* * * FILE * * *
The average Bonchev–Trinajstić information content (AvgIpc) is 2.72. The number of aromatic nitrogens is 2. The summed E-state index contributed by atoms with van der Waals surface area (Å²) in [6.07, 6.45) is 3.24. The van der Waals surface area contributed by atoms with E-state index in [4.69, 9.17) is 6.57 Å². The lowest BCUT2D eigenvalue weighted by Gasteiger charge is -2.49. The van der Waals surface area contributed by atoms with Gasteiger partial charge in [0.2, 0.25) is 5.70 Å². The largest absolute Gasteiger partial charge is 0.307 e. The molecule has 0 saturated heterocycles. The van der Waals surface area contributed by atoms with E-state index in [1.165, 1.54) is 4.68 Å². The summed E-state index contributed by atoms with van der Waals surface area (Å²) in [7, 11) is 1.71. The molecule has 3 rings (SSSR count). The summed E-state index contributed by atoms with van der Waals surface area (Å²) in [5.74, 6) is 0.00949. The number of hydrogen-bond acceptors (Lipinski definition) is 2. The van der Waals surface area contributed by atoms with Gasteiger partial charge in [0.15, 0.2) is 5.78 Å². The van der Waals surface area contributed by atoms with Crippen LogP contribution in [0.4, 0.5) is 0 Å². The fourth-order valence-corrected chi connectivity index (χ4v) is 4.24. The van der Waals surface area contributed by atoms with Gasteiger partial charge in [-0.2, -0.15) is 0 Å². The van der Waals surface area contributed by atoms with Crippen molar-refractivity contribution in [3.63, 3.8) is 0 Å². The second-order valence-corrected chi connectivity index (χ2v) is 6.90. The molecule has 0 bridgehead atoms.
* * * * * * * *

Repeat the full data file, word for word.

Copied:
The average Bonchev–Trinajstić information content (AvgIpc) is 2.72. The number of aromatic nitrogens is 2. The summed E-state index contributed by atoms with van der Waals surface area (Å²) in [6.07, 6.45) is 3.24. The van der Waals surface area contributed by atoms with E-state index in [4.69, 9.17) is 6.57 Å². The lowest BCUT2D eigenvalue weighted by Gasteiger charge is -2.49. The van der Waals surface area contributed by atoms with Gasteiger partial charge in [0.2, 0.25) is 5.70 Å². The largest absolute Gasteiger partial charge is 0.307 e. The molecule has 0 saturated heterocycles. The van der Waals surface area contributed by atoms with E-state index in [1.165, 1.54) is 4.68 Å². The summed E-state index contributed by atoms with van der Waals surface area (Å²) in [7, 11) is 1.71. The molecule has 3 rings (SSSR count). The summed E-state index contributed by atoms with van der Waals surface area (Å²) in [5.74, 6) is 0.00949. The number of hydrogen-bond acceptors (Lipinski definition) is 2. The van der Waals surface area contributed by atoms with Gasteiger partial charge in [0.15, 0.2) is 5.78 Å². The van der Waals surface area contributed by atoms with Crippen LogP contribution in [0.4, 0.5) is 0 Å². The fourth-order valence-corrected chi connectivity index (χ4v) is 4.24. The van der Waals surface area contributed by atoms with Gasteiger partial charge in [-0.2, -0.15) is 0 Å². The van der Waals surface area contributed by atoms with Crippen molar-refractivity contribution in [3.63, 3.8) is 0 Å². The second-order valence-corrected chi connectivity index (χ2v) is 6.90. The molecule has 0 bridgehead atoms.